Hazel Johnson is now known as the “mother of the environmental justice movement,” but back in 1979 she was a mother of seven children with respiratory and skin problems, and the widow of a husband who died from lung cancer a decade prior. Living in Altgeld Gardens on the South Side of Chicago, in a housing project that was surrounded by factories, landfills, industrial buildings, and sewage treatment plants, Johnson began to investigate the chronic health impacts on her community from surrounding air and water pollution. She learned that her family and her neighbors had been exposed to toxic fumes, asbestos, and contaminated drinking water, and that her community had the highest cancer rate in the city – leading her to call Altgeld Gardens “The Toxic Donut.”
Even though it’s now been two months since my trip to Chile (sorry for the blogging hiatus – moving to Chicago and starting a new job took over my life), I am still immensely grateful for my six-week adventure there. My last big adventure in Chile was to the Atacama Desert, which is the most arid place in the world (besides the poles), and receives the highest radiation and celestial exposure – which means it is very dry, the sun is extremely strong, and the stars are incredible. Even though I was there during a full moon, I could still see the Milky Way and thousands of stars filling every corner of the night sky. Continue reading “Chile Part 4: One Week North”
After an unintentional break from blogging, during which I graduated from college, I embarked on a six week trip to Chile. My mom and her family are Chilean, and since I´ve only been here once, I decided that now was the right time to rediscover my roots and explore the country for a few weeks. I´m now one week in, and wanted to share some of the things I´ve done and my overall impressions of this beautiful place so far.
Almost immediately after getting off the plane, I joined a huge family lunch of 15 people in total. We had a beautiful meal with food from Chiloe, cooked by my amazing aunt. It was such a gift to be surrounded by family who welcomed me to Chile, and to reunite with people I hadn´t seen since I was six years old! We spent the afternoon in typical Sunday style, eating, talking, and relaxing together. Continue reading “Chile Part 1: Family and Exploring the Big City”
We’ve all heard of Sylvia Earle, Rachel Carson, Gina McCarthy, and Jane Goodall, and there is no doubt that they are all heroines and role models to me. But there are so many more kick-ass women coming up in the ranks of environmental activism right now that I knew it would be amiss not to share my list. This is not comprehensive by any means – there are so many amazing women doing great things for the planet, known and unknown. But as a woman and as an environmentalist, here are ten incredible females that I am looking to for inspiration in this time of deep challenge and struggle: Continue reading “Top 10 Kick-Ass Female Environmentalists to Watch”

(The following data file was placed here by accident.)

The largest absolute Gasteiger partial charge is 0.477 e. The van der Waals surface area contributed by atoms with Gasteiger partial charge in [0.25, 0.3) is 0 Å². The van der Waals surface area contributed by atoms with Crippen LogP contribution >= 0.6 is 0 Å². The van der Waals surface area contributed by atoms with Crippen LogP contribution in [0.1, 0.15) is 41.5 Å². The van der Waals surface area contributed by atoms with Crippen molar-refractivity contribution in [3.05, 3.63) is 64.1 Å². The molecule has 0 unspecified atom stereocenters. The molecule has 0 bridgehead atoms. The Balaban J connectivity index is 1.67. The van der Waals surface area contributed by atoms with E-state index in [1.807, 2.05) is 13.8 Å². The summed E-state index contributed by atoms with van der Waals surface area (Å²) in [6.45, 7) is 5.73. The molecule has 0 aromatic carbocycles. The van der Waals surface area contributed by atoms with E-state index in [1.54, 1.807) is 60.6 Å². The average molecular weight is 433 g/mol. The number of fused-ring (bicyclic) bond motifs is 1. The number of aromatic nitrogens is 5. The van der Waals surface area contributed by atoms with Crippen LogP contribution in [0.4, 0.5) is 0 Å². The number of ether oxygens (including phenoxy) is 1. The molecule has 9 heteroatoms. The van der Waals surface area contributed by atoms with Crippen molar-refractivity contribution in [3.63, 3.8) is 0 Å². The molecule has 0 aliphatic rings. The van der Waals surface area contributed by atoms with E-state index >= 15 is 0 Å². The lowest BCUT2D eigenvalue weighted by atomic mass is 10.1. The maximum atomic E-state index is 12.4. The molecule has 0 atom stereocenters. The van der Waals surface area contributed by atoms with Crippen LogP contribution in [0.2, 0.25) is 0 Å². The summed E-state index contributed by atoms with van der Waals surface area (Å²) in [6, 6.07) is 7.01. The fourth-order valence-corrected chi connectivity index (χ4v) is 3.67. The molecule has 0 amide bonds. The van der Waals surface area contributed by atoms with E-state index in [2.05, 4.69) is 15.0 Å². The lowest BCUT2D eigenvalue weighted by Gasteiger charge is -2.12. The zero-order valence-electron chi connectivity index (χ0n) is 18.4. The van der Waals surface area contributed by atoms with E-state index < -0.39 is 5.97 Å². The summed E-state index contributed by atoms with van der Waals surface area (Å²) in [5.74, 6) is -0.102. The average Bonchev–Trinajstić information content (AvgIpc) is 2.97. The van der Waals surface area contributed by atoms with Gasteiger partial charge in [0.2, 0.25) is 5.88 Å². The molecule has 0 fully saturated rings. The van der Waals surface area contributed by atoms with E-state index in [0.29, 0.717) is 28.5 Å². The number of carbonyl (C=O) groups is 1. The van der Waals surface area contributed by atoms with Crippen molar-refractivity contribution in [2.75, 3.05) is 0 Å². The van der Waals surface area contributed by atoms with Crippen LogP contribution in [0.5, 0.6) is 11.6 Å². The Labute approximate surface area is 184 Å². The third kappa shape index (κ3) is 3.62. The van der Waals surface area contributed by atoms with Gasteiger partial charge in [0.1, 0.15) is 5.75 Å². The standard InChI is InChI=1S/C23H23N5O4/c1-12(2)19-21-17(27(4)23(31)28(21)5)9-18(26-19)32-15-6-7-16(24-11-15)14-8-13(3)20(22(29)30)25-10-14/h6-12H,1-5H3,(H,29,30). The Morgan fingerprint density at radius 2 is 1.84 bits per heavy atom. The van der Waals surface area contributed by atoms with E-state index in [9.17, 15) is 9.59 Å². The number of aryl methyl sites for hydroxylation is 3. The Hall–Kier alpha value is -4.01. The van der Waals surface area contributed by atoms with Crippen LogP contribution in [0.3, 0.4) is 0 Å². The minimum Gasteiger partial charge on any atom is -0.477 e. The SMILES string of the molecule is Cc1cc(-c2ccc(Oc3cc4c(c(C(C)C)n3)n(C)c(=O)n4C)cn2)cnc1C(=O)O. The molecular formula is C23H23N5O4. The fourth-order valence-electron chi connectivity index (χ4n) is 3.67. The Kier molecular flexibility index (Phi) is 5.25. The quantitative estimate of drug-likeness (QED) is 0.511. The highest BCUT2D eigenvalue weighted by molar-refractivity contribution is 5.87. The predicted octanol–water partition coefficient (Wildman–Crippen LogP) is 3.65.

After spending the first week of our Brazilian vacation in Bahia, we headed to the interior of Brazil, deep into the Amazon. We flew at night to Manaus, Brazil’s westernmost large city and home to 2.5 million people, and all we could see on the way there was blackness. Even during the night, it was easy to tell how dense and enormous the Amazon was, despite the huge amount of deforestation that is going on. Continue reading “Making Friends in the Brazilian Amazon”
Last month, my family and I went on a two-week vacation to Brazil – not to see the Olympics, but to see my sister Laura, who was studying abroad in the city of Salvador, and to reconnect with a country we love, since we lived in Sao Paolo when I was very young. Continue reading “Bahia’s Beaches and Boulevards”
The lush green vines billow in the city breeze, muffled by the quiet roar of stamping feet and tourists’ conversations. The neat slices of sidewalk meld with the garden beds, tracing a line to the half-finished skyscrapers. The elevated walkway peers over the manicured streets, with glitzy shops and storefronts lighting up the avenue.
Twenty years ago, this place was sketchy during the day, and extremely dangerous at night. This is New York City’s Meatpacking District. This is the High Line.
As a 20-year-old woman who has traveled alone in Europe and in small groups through South America, Australia, Africa, and the Pacific, I promise it’s worth it. Traveling enriches your life in ways that greatly outweigh the slight hassles that come with transporting yourself overseas and leaving your daily life behind for a few days, weeks, or months. Seeing the world’s most beautiful places and experiencing cultures that are different from your own are privileges that many people will never have. And so here you are, about to embark on a fantastical journey to a far-off place you’ve never been, and you’ve been dreaming about the new sights, sounds, smells, and tastes for months. Don’t get me wrong, the world is your oyster, but there are a few things you should keep in mind as you travel: Continue reading “A Solo Woman’s Guide to Travel Safety”
Another great day in Paris! I started the day by going to Montsauris Park in the south of the city with Christina, another Conergy Solar Ambassador. We were there to see one of many art installations that have been put up around the city of Paris in conjuction with the climate talks. This one was titled “Where the Tides Ebb and Flow”, and featured many blue heads positioned in a curve, sticking up out of a pond, to represent the impact of rising sea levels on the human race. Continue reading “Day 3 at COP 21: Blue Heads and Murals”